Webconsuls Blog

Saturday, August 15, 2009

Were you at Woodstock 1969?

So here we are with another one of those 40th anniversary Saturdays. Were you at Woodstock 1969? I am going to save you a lot of reading time. I was not at Woodstock 1969, but you all know I am old enough to have been there. It so happens that Woodstock took place in Bethel, New York, and at that time I lived in San Diego, California. I couldn't travel to New York; I had to go to work every day for Wells Fargo Bank. But all this aside I would like to take just a few minutes today to honor the memory of Woodstock and, yes, I do have a friend who was at Woodstock and indeed performed at Woodstock!

We all either knew about the music festival or soon learned about it when 500,000 people showed up and the media decided to pay attention, most of us could not really appreciate the magnitude of this festival until the Academy Award Winning documentary "Woodstock"* was released March 26, 1970 (this film has been remastered and re-released in June 2009 to celebrate the 40th anniversary). Keep in mind the average 20 year old could not easily travel to New York State for a three day festival. There was no way to purchase tickets on-line or even by phone, in fact according to Wikipedia, the "ticket sales were limited to record stores in the greater New York City area, or by mail via a Post Office Box at the Radio City Station Post Office located in Midtown Manhattan."

Over the years I have often thought back to that weekend. I remember sitting in the clubhouse of my apartment complex in the Hollywood Hills. It was then 1977 and in walked Richie Havens and he sat down next to me and introduced himself. Wow! Who will forget Richie Havens singing "Freedom"? But much later, actually around 2002, I had the pleasure of meeting Dallas Taylor. You might remember Dallas. He was the drummer for Crosby, Stills and Nash (CSN) and yes, he played at Woodstock. Dallas authored a book Prisoner of Woodstock. As mentioned on Amazon, Taylor provided the backbeat for some of the brightest stars of the Sixties and Seventies, most notably Crosby, Stills, Nash, and Young, with whom he performed at Woodstock. For more than 25 years Dallas has  spent his time helping others find recovery. Last summer, Dennis and I enjoyed seeing Crosby, Stills and Nash on their Summer 2008 tour. It was quite the evening sitting in an open air arena with our oldest son, Aaron, enjoying great music and memories.

Prisoner tells two tales: one of Taylor's successes and failures in the rock music business, and the other of his struggle with drug addiction." Dallas has been our friend and client for many years and now with almost 25 years of sobriety Dallas continues to work with the music industry with Music Cares.

I have one more anecdote about Woodstock. I opened this blog by telling you I was not there, but I actually knew someone who was there; however, I also know someone who lived in New York City at the time, was 20 years old, had tickets to Woodstock, started the drive to Bethel and when he got stuck in traffic he decided to turn around and go home! (Of course, this may be an urban legend, but this person is Dennis' first cousin.)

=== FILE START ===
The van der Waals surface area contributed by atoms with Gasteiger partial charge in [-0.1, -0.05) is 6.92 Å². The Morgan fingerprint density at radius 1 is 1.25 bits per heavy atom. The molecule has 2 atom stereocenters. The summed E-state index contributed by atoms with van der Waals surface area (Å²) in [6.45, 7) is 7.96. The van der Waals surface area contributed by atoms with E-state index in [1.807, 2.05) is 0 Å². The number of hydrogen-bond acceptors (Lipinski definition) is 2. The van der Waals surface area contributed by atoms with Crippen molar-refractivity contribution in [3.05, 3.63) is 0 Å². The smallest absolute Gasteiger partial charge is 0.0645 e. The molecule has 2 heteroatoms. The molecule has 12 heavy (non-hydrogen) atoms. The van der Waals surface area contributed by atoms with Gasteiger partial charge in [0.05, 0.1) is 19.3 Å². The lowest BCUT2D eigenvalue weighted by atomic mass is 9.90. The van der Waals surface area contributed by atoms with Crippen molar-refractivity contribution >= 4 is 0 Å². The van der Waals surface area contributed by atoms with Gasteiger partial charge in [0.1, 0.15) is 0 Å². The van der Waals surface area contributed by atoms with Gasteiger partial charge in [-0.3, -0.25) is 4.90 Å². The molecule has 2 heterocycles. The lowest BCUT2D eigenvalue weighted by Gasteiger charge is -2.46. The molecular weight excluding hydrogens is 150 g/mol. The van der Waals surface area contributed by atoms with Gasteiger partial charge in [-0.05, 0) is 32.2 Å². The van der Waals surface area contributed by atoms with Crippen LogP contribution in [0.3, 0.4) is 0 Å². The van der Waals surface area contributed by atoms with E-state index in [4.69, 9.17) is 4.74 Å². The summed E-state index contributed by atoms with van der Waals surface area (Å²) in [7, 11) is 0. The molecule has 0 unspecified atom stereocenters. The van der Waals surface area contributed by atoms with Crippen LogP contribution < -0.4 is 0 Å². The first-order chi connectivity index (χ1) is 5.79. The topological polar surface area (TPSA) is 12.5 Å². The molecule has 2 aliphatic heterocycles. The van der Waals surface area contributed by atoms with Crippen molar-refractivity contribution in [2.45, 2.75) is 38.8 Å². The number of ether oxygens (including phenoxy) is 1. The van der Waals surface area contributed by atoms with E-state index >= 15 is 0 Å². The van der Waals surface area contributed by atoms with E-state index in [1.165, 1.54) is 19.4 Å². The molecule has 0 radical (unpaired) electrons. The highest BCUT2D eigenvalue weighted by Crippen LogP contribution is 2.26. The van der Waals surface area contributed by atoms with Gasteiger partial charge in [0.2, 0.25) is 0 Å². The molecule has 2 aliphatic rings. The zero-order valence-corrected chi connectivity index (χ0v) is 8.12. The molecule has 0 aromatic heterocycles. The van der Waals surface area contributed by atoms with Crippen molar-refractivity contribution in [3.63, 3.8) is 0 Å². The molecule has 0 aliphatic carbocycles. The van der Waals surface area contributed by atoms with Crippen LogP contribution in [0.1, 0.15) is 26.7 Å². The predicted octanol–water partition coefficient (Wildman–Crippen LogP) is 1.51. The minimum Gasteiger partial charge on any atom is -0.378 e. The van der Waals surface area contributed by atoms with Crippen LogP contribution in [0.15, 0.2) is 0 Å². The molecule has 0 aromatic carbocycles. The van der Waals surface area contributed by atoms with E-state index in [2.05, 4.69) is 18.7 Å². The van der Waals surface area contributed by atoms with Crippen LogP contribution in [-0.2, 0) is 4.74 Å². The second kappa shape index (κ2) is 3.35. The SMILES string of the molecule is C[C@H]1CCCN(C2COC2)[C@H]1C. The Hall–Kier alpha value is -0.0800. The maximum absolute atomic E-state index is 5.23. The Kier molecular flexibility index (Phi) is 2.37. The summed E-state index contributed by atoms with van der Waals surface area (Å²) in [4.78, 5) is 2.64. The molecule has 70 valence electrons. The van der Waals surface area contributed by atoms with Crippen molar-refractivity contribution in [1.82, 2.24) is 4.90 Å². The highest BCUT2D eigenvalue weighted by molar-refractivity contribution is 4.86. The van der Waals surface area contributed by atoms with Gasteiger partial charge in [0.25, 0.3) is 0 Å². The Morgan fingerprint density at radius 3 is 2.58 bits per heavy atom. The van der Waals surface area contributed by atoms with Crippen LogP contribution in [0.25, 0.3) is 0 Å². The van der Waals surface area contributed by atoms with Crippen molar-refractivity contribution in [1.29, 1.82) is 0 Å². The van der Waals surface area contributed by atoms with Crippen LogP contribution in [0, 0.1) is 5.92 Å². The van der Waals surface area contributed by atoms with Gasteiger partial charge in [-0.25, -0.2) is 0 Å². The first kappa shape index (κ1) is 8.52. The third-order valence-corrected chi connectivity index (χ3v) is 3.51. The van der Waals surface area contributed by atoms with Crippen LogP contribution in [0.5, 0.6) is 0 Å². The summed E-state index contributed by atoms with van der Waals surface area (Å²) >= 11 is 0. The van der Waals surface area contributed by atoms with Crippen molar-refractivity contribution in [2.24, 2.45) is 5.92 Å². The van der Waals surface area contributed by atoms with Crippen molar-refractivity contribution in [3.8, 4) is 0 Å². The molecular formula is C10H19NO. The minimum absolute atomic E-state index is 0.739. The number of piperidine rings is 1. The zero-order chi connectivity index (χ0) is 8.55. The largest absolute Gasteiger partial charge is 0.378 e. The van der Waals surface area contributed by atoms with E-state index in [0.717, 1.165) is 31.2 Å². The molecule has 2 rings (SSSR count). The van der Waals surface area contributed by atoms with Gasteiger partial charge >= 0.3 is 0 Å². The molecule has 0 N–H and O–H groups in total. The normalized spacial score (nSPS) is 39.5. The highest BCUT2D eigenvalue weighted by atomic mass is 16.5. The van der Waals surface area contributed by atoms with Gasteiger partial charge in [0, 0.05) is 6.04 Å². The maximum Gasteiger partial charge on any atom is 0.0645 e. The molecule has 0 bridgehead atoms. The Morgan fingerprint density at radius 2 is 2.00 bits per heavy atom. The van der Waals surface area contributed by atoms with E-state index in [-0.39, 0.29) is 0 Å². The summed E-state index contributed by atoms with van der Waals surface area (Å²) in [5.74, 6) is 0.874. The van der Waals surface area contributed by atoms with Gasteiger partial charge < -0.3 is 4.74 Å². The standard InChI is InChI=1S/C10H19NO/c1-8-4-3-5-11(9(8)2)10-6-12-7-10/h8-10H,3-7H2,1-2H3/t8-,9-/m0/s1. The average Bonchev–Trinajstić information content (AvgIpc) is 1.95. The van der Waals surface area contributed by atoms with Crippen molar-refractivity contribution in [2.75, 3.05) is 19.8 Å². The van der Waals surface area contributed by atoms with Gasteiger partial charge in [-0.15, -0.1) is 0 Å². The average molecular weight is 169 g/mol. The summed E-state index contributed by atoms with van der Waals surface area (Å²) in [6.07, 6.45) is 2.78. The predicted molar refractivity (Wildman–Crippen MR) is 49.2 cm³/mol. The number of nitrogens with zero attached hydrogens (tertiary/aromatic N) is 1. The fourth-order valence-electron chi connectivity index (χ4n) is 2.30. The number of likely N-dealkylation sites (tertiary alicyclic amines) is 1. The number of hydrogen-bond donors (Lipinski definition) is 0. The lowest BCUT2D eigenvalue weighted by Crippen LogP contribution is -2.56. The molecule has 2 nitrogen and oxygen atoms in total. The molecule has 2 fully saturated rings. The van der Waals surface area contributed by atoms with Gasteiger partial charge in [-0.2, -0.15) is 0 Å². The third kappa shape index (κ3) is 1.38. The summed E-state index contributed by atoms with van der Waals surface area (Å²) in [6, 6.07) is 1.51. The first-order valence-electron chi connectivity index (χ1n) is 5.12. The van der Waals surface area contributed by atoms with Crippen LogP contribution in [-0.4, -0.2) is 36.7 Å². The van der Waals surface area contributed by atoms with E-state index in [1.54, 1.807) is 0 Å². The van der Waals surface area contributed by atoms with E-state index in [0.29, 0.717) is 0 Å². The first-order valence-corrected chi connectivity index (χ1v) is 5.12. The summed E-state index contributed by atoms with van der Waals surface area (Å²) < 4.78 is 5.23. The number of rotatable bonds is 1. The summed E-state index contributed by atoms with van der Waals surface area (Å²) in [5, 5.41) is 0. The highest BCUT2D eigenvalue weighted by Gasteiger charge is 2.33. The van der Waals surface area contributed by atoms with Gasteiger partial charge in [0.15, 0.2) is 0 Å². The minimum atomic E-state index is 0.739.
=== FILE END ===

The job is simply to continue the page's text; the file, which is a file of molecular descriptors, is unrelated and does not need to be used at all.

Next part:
Sit back, take a break, rent the movie or in the meantime I invite you to watch a YouTube video of CSN Woodstock 1969

If you are having trouble viewing the video, you can see it here.

*Roger Ebert once said: "Woodstock is a beautiful, moving, ultimately great film. It seemed to signal the beginning of something. Maybe it signaled the end. Somebody told me the other day that the 1960s has "failed." Failed at what? They certainly didn't fail at being the 1960s. Now that the period is described as a far-ago time like "the 1920s" or "the 1930s," how touching it is in this film to see the full flower of its moment, of its youth and hope. The decade began with the election of John F. Kennedy and ended as the last bedraggled citizens of Woodstock Nation slogged off the muddy field and thumbed a ride into a future that would seem, to many of them, mostly downhill."

Any thoughts?


  1. This is Dennis' cousin posting a comment to clarify the "urban legend" referred to in Judy's post:
    "Actually, I never got stuck in traffic. As my usual compulsive self, I drove up early, parked maybe a mile or so away, carrying a sleeping bag, tarp, 3 gallon Jug of water, and parked myself down very near the front of the stage. Within hours, just about all my water was gone as well as most of my food. I stayed thru Richie Havens, who opened, and whom I had seen several times prior, then Country Joe & the fish. Not sure if I also saw Ravi Shankar or not, but I then sized up the situation and knew for sure, great music or not, no way I was going to deal with the incredibly under-supported venue for 3 days, so I got up & left, & have not for one second regretted my decision in the least. Huge lines for everything, not enough of anything, not to mention rain & mud and no personal space. You can read the glamorization of it all, but to me it was a huge mess, not to say that many did not revel in it all and really got into it and had a great time.

    I had no problem driving home, flew down the NY Thruway, while the NB lanes were pretty much a giant parking lot for maybe 20 miles south. Preparations were made for maybe 50,000 & not the 500,000 or so who showed up. Don't know what I ever did with my ticket, because they were never collected, as people decided it should be a free concert and tore down the fences.

    That's my Woodstock story. Probably the only person who will admit to getting in and leaving right away."

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